“a committee that was formed to create a bridge between rival parties”
synonyms: link, connection, means of uniting; More
short for land bridge.
2.
the elevated, enclosed platform on a ship from which the captain and officers direct operations.
3.
the upper bony part of a person's nose.
“he pushed his spectacles further up the bridge of his nose”
the central part of a pair of glasses, fitting over the bridge of the nose.
“these sunglasses have a special nose bridge for comfort”
4.
a partial denture supported by natural teeth on either side.
5.
MUSIC
the part of a string instrument over which the strings are stretched.
6.
MUSIC
a bridge passage or middle eight.
7.
the support formed by the hand for the forward part of a billiard cue.
a long stick with a frame at the end that is used to support a cue for a shot that is otherwise hard to reach.
8.
an electric circuit with two branches across which a detector or load is connected, used to measure resistance or other property by equalizing the potential across the two ends of a detector, or to rectify an alternating voltage or current.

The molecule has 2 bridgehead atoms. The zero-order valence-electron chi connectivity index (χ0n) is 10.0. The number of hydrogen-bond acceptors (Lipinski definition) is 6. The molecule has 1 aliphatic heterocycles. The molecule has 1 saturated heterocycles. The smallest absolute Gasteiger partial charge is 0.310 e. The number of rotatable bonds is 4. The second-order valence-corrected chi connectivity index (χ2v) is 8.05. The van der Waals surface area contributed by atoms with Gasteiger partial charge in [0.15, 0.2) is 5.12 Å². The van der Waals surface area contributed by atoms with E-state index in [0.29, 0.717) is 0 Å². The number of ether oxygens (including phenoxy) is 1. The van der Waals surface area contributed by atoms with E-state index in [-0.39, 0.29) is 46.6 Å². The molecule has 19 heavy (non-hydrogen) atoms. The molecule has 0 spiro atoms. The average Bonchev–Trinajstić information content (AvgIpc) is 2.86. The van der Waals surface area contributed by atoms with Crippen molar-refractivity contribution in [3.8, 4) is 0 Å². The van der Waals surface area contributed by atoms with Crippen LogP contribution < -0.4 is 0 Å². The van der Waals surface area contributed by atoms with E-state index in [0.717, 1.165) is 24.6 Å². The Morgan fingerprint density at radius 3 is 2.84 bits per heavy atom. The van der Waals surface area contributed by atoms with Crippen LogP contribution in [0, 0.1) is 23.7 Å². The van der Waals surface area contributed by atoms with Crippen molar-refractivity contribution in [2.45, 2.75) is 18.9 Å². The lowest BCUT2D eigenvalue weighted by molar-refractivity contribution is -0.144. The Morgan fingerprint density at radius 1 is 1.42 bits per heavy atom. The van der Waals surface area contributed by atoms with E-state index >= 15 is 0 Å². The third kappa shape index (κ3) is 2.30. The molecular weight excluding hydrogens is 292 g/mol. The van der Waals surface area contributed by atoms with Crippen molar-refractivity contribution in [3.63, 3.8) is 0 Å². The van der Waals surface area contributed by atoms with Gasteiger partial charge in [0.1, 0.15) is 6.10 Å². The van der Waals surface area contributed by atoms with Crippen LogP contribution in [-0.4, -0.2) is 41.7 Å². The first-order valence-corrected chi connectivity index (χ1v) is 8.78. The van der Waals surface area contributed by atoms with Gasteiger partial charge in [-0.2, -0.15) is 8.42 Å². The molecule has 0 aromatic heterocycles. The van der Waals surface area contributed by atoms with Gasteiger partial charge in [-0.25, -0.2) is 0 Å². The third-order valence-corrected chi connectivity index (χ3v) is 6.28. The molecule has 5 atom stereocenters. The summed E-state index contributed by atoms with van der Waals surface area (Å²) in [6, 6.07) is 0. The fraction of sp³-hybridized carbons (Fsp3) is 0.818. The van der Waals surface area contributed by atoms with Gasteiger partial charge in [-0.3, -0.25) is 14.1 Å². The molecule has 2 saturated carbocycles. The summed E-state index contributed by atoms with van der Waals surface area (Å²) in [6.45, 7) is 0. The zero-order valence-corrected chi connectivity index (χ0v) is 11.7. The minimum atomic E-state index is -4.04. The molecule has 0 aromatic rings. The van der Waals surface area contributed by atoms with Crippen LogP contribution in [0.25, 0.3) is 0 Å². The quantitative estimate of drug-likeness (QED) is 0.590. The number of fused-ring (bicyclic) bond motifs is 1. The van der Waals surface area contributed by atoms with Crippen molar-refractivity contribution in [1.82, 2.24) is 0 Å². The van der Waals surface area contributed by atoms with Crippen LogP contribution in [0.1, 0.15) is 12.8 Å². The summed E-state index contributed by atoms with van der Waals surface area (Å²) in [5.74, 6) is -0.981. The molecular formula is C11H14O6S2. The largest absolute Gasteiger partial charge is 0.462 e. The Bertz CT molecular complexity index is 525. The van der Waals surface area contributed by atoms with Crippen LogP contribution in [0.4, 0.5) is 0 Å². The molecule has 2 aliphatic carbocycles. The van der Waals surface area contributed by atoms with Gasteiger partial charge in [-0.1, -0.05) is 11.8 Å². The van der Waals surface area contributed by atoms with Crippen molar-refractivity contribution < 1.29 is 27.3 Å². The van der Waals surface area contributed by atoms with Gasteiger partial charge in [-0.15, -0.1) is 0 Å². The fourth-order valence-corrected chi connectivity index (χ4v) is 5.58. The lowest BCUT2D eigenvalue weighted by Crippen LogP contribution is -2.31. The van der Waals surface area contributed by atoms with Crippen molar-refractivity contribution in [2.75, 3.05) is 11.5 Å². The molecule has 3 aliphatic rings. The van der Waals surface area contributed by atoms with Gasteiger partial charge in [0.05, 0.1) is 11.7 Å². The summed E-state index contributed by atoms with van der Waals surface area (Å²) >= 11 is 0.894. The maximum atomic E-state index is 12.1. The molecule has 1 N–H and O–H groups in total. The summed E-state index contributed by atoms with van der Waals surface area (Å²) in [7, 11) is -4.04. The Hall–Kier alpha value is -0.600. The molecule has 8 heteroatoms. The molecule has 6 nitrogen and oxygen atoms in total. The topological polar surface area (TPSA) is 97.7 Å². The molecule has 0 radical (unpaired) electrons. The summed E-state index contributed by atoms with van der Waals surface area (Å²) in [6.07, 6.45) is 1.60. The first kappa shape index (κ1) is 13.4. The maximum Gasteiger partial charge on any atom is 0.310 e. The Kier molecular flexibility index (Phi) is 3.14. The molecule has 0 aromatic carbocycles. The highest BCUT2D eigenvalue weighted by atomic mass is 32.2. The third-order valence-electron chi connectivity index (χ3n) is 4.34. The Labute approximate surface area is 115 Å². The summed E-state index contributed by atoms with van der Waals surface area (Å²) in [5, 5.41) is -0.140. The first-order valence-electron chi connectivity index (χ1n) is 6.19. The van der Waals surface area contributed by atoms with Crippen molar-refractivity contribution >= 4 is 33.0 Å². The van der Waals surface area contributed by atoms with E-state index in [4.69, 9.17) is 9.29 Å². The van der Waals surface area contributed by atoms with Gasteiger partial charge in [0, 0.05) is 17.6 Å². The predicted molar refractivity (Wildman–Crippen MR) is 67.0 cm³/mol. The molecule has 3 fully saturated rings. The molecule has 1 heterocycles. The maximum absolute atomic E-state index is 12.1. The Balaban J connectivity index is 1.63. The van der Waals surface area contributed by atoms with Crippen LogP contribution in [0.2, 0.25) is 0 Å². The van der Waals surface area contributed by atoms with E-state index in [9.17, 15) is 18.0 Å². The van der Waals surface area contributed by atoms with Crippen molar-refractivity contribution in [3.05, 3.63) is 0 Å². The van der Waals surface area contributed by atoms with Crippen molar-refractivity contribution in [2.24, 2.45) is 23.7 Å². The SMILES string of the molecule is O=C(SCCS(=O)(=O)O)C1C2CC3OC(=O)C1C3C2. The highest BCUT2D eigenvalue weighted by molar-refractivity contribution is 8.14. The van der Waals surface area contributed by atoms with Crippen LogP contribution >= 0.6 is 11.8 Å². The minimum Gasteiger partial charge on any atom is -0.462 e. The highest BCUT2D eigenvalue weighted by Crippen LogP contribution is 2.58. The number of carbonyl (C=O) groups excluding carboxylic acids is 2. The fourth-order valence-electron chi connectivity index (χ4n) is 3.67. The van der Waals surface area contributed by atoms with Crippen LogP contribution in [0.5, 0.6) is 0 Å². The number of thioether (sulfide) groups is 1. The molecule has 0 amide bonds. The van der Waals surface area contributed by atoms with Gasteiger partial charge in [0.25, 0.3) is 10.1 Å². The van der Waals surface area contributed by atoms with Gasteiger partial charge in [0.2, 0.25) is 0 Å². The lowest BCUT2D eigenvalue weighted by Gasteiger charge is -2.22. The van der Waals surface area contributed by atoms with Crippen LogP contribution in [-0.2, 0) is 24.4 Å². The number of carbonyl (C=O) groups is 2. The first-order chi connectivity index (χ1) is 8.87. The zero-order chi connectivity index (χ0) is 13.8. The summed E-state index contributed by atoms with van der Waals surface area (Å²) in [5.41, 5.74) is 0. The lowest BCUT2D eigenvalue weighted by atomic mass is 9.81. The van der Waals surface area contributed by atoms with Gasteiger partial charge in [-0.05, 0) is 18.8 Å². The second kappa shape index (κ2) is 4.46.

Feb. 11
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Didn't the WBF permanently put a stake in DWS a little while ago?
Feb. 11
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Two related questions:

1. What were / are you doing that caused the ACBL to threaten to withdraw your sanction?

2. What role is there for a national organization like the ACBL in a world dominated by “social” bridge clubs?
Feb. 9
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> I am, however, primarily looking for a consensus meaning of